Optical mice prices are falling. And that is good news for support techs who spend much of their time cleaning and repairing the more common ball mouse. Consider the lack of moving parts in an optical mouse, and you can see how optical mice could be a boon for the help desk.
An optical mouse can now be purchased for about $20, and even less in bulk. Compare that to around $10 for a ball mouse and the associated support costs for each.
The narrowing difference in cost combined with a possible reduction in support costs may equal an improved cost of ownership, but there isn’t much research on the topic. That’s why we would like to know about your experience with the cost of supporting optical mice versus ball mice. Tell us what you think in the discussion below or send us a note.
In this article, we’ll discuss situations where optical mice don’t perform well and include a case or two where optical mice were a support department’s dream.
Optical mouse shortcomings
There are a few circumstances in which an optical mouse is probably not the ideal candidate to substitute for a ball mouse.
The surface that the mouse rides on can be one problem because optical mice use a small camera and a light source to detect movement—and the direction of that movement.
From discussions in several Internet news groups, optical mice do not function well on glass, mirrored, or shiny surfaces. In fact, there were discussions that some mouse pads with glossy coatings on the surface are too reflective for the mouse’s camera.
Certain colors can also cause problems with the sampling rate of optical mice, typically in the range of 1,500 samples per second for Microsoft’s optical version of its IntelliMouse.
I use the optical IntelliMouse and inherited a colorful mouse pad from someone who once used an optical mouse.
The pad’s design features a psychedelic pattern with a particular shade of purple in the center. When my mouse glides over that color, it freaks out and functions erratically.
I’ve also seen a phenomenon that is mentioned in a review of the IntelliMouse that was published on TechRepublic last year titled "Will mighty IntelliMouse save your day?"
In that review, one of the early adopters of the optical mouse noted that when he clicked a mouse button, it sometimes functioned like a double click and would highlight areas as he moved the mouse. This may have something to do with the ClickLock feature in the IntelliMouse’s setup software that can be set to activate when the mouse button is held down momentarily.
Justifications for adopting optical mice
Even with these few caveats, optical mice are highly sought after by end users who hear others rave about how easily the optical mouse glides across hard surfaces.
In the discussion that followed the IntelliMouse review, several users described the optical mouse as being much more precise in graphics applications, and several game players claimed higher kill rates.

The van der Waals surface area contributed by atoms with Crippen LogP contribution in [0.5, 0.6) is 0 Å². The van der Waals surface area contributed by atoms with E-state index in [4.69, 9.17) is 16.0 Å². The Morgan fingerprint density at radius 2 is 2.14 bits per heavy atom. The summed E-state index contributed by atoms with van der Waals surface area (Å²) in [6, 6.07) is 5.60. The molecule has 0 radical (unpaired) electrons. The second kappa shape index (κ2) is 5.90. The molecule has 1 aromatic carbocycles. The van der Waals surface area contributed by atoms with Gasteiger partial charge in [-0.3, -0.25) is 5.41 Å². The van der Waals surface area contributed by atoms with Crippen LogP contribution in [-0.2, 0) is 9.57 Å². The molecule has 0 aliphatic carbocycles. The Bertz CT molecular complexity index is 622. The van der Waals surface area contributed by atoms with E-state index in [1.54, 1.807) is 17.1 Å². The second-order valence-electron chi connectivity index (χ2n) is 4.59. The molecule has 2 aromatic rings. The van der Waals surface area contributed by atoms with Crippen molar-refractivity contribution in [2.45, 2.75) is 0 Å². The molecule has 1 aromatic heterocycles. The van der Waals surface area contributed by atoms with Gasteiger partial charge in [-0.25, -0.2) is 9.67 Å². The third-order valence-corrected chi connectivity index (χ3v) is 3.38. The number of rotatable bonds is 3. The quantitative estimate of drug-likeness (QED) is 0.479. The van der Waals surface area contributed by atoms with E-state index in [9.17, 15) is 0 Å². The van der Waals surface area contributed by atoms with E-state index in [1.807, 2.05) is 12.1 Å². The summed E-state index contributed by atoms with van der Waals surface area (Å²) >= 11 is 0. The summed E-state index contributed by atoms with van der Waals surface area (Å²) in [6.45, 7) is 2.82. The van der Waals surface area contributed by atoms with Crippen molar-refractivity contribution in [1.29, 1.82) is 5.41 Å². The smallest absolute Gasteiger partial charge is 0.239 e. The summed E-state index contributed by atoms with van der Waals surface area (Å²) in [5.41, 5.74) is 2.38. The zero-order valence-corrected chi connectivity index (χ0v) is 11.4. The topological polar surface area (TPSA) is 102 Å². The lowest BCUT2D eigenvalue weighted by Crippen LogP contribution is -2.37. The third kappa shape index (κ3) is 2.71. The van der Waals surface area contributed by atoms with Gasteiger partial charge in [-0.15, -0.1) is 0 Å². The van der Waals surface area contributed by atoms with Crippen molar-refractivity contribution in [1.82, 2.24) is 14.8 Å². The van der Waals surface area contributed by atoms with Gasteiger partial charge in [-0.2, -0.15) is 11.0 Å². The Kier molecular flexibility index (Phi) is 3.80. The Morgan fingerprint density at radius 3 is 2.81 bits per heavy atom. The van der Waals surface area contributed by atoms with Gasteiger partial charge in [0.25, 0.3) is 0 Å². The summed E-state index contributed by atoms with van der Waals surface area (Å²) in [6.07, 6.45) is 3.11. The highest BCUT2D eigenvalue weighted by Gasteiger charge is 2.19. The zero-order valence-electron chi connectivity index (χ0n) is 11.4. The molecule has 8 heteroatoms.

Happy end users aren’t the best economic justification for purchasing optical mice, however, except in the most enlightened of organizations. Is there any benefit to an optical mouse to justify its higher purchase cost?
There are at least two possibilities that could impact total cost of ownership:
- Reduced costs associated with supporting remote users
- Longer product life in adverse operating conditions
This first suggestion comes from TechRepublic’s support guru Ted Laun. Supporting remote users would be easy if cleaning a mouse were as simple as releasing the mouse ball and wiping it clean. But properly cleaning a malfunctioning mouse requires something more.
The most common problem isn’t that there is a big ball of fuzz inside the mouse interfering with the ball’s rotation. Usually the problem has to do with a buildup of gunk on the rotating wheels within the mouse body. While this gunk can be scraped clean by someone who has a certain amount of dexterity and the patience of a saint, it is best cleaned with an appropriate cleaner and swab.
Laun believes that optical mice, with their lack of moving parts, would eliminate—or significantly reduce—the most common mouse-related support problems.
Environmental conditions also can provide a justification for moving to an optical mouse.
TechRepublic contributor Michelle Hutchinson works in a plant where computers and mice are bombarded with airborne particles generated by the manufacturing machinery.
“We were replacing mice all the time because they would stop working from being filled with the lint and dust. We switched to optical mice and no longer have that problem,” she said.
While the costs of replacing mice may not be high, eliminating the repeated support calls, cleaning, and replacement of mice adds up over time, Hutchinson noted.
Is there a better mousetrap?
Are optical mice worth the added expense? Have optical mice become inexpensive enough to make them worth advocating from a support perspective? Are they working for you and your support desk? Or are they more trouble than they are worth? Tell us what you think in the discussion below or send us a note.